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Young & Inexperiences

Young netters boast big numbers, little experince

Junior+Hally+Wilkins+returns+a+serve+during+the+dual+against+Ogallala.+This+is+Wilkin%27s+third+year+with+the+tennis+team.
Junior Hally Wilkins returns a serve during the dual against Ogallala. This is Wilkin's third year with the tennis team.

Junior Hally Wilkins returns a serve during the dual against Ogallala. This is Wilkin's third year with the tennis team.

Gordon Rock

Gordon Rock

Junior Hally Wilkins returns a serve during the dual against Ogallala. This is Wilkin's third year with the tennis team.

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Most sports teams rely on senior members with experience to set an example and help the rookies learn the ropes.

That’s not the case this year, however, for the tennis team, which is being led by only one returning senior.

“It’s kind of hard for me because there’s not a lot of people that I know really well on the team who are in my class, but it gives a lot of the younger girls an opportunity to play at a higher level. It’s really good for them and helps them improve,” senior Olivia Sheffield said.

One of the advantages of having varying spots on varsity is that it makes for a friendly competition amongst the team members and pushes the newbies to improve their game.

“It has been weird to have only one returning senior this year, but since we do have a younger team it has allowed girls to step up,” sophomore Taylor Klein said.

“Many of the new players have really shown improvement and have a desire to understand the strategies of tennis, as well as the desire to improve their form in groundstrokes, serves, and volleys,” Head Coach Cassie Behnke said.

Another asset that makes this year unique is the number of girls that are out.

“Twenty-nine is the exact number.  I have one senior, six juniors, 13 sophomores, and nine freshmen,” Behnke said.

However, there are varying advantages and disadvantages of having such a large team.

“The biggest advantage is the depth we have on our team. Having more girls gives us the opportunity to create a competitive environment for the players,” Behnke said.

“The clear disadvantage is the court space. Sixteen is the perfect number for the four courts we have, but we have found creative ways to distribute 29 people around that space,” she said.

One of the challenges that comes with any spring sport is the weather.

“It’s rough playing in bad weather,” junior Hally Wilkins said.

“We usually don’t have good weather for practice, so we’re used to it. But when it’s windy, it’s worse because the ball just blows back,” Wilkins said.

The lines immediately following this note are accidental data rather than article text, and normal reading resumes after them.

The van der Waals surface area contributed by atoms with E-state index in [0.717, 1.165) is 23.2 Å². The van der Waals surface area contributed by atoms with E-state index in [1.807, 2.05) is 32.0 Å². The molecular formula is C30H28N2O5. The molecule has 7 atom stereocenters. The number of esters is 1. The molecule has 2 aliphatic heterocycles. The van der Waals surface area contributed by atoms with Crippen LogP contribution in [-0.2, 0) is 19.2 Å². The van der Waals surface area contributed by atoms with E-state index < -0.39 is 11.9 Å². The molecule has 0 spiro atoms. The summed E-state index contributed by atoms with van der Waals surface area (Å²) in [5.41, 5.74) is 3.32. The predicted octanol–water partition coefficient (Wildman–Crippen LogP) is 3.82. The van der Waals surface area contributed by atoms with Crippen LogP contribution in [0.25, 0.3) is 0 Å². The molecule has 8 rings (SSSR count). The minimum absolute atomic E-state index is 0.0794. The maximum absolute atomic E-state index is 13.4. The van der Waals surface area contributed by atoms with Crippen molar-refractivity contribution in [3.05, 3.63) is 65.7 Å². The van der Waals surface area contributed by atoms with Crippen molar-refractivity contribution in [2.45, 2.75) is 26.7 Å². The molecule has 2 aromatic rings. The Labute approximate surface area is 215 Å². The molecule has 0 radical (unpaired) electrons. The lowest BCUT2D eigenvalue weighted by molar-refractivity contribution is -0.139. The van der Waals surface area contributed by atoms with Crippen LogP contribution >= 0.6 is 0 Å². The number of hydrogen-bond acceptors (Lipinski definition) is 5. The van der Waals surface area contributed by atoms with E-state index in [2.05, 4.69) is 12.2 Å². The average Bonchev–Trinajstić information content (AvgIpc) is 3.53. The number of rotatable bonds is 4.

“Really harsh wind is the worst condition to play in, because when it’s cold, you can layer up and it’s not that bad. When you have wind, you don’t have as much control over the ball or where it goes,” Sheffield said.

“You definitely have to change your game and try different strategies. It can be kind of frustrating when you make an adjustment and it doesn’t work, but it’s how the game goes,” Sheffield said.

“The cold can be brutal, but what really ruins practice is snow and rain. Our courts become slippery when they get wet and are dangerous to play on,” Behnke said.

“We often come inside on those days for practice, but since we really don’t have an indoor facility for tennis we are limited in what we can do,” Behnke said.

As with any sport, success during the season partly comes from the preparation done offseason. That being said, various forms of offseason preparation take place.

“Darren, our assistant coach, has a league he does down in Mitchell at the indoor courts, so we go down there some days and practice. Some days when it’s nice out in preseason, Behnke opens up the shed so we can go hit. We have practice every Saturday, too,” Wilkins said.

“I personally did a lot of preparation in the offseason. I used the Volt app every day after school and went for runs. As a team, we got together a week before and did some conditioning,” Klein said.

Tennis requires a tough mentality and often times this determines a good game verses a bad one.

“Tennis is just a mental game. Once you get the basics and skills down, it’s mostly the mental part and not getting down or frustrated on yourself,” Sheffield said.

The ‘Cats face a challenging schedule as well.

“Kearney High is always a tough school to play.   McCook is a tough team and they are the defending state champions in class B,” Behnke said.

Behnke has been pleased  with the leadership demonstrated by the returning letterwinners.

“I love their leadership. They had really great examples their first year of tennis at Scottsbluff and I believe they wouldn’t be the team leaders they are without those examples,” Behnke said.

“Olivia is an excellent example. She has become more confident, and at our duel I saw a level of confidence that I have not seen before on the court. She was comfortable and understood what needed to be done to play at the level she was at,” Behnke said.

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